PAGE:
In a letter to Roscoe Drummond, chief of the Information Division of the OSR, Eugene Rachliss, who was the Publicity Officer of the ECA Mission to the Netherlands, describes “the Dutch situation” and points to those factors that should be kept in mind in planning and reviewing the information program in the Netherlands. He writes that “In general, the Dutch are pro-American, well-informed about, and in favor of, the Marshall Plan” and that the Netherlands is a highly literate country that is small and has good nationwide communication. He also finds it beneficial to their cause that the Dutch are likely to be part of a club or society and the government is moderately strong and in general sympathetic to the program’s cause. He also recognizes some “sensitive spots” that can hinder the effect of the Marshall Plan, first of which that the “pride” of the Netherlands is to be taken into consideration, for it was economically well off during the interbellum period, and now faces more “stubborn” economic problems than its Belgian neighbors. Because of this pride, “demonstrations of gratitude” from the Dutch are not to be pushed A survey of public opinion on the ERP also recognizes as the most challenging issue to convince the Dutch of the honest intentions of the Americans.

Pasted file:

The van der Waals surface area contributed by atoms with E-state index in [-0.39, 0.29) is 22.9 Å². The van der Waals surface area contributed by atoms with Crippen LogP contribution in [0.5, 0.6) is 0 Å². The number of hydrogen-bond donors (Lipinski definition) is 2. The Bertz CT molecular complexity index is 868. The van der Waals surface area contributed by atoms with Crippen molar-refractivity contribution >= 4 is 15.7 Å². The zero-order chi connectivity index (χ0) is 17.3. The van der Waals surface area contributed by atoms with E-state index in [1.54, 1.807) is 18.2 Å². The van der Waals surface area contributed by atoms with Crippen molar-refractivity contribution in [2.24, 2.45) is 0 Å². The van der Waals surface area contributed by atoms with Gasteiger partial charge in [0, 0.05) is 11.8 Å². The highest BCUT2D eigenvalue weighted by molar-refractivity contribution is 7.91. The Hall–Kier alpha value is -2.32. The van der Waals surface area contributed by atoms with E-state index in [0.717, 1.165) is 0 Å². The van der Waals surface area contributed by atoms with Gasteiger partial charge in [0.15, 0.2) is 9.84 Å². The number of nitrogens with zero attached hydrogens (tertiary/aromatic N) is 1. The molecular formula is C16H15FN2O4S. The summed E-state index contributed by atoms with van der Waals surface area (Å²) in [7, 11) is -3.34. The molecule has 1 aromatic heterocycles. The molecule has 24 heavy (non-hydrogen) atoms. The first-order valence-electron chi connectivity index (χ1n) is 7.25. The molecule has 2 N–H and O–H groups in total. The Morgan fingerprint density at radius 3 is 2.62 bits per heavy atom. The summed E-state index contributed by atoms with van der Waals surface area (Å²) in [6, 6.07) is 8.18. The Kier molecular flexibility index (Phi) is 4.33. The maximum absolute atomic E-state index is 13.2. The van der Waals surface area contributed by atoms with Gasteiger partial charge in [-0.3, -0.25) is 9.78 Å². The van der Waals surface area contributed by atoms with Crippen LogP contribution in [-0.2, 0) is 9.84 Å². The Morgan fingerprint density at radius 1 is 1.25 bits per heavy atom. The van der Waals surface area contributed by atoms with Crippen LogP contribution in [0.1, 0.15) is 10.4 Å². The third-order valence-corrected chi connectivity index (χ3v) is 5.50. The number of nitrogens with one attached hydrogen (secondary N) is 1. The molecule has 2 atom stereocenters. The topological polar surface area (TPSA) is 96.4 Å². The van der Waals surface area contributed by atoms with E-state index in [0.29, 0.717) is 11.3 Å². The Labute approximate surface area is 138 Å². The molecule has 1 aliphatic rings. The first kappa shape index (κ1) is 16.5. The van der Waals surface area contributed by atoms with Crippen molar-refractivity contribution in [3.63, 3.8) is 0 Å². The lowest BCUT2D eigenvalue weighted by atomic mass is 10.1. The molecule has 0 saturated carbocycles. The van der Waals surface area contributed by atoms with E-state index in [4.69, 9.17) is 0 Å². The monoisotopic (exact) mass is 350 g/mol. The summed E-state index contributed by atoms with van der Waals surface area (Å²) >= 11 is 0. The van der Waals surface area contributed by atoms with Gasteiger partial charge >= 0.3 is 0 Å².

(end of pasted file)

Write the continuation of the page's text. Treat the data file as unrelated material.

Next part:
Clarence E. Hunter, Chief of the Special ECA Mission to the Netherlands, seems to bear this Dutch sensitive spot in mind in his speech broadcasted on Dutch radio station KRO (Katholieke Radio Omroep or “Catholic Radio Broadcasting”). He states that, while the Netherlands is a “small country in area” it ranks fifth among recipient countries in the amount of aid received, and the Dutch are receiving the largest sum per capita. In his speech, he chooses not to focus on the Dutch problems, but on the problems that Americans face. Hunter emphasizes that while the “average American” is “generous”, he is also interested in peace and economic security at home. For this reason, Hunter stresses that prosperity in the Netherlands and the rest of Europe is beneficial for the American economic well-being as well. Moreover, Hunter draws a parallel between the average American and their Dutch counterparts by asking the Dutch citizens to think of Americans, whose tax revenue is used to fund the ERP, as “steel-puddlers, shop-girls, clerks, musicians, lumber-men, coy-boys, printers, fishermen, executives, street-car conductors, bankers, butchers, movie actors, scientists, farmers, teachers and so on.”

Besides fostering a common understanding between the two cultures, Marshall Plan promotional officers in the Netherlands were busy setting up an information campaign that could efficiently deal with the “pillarization” of Dutch society, that is a strict separation into groups with different religious and political ideas each one with its own newspaper, radio station, labor union, farm organization, and school. This meant that in the Information Division’s dealings with the Dutch press, certain political and religious factors had to be taken into account. Because of this separation, “flamboyant methods” of advertising or the promotion of certain ideas was difficult, and there were “few individuals or groups experienced in the use of American methods to sell or promote a program”.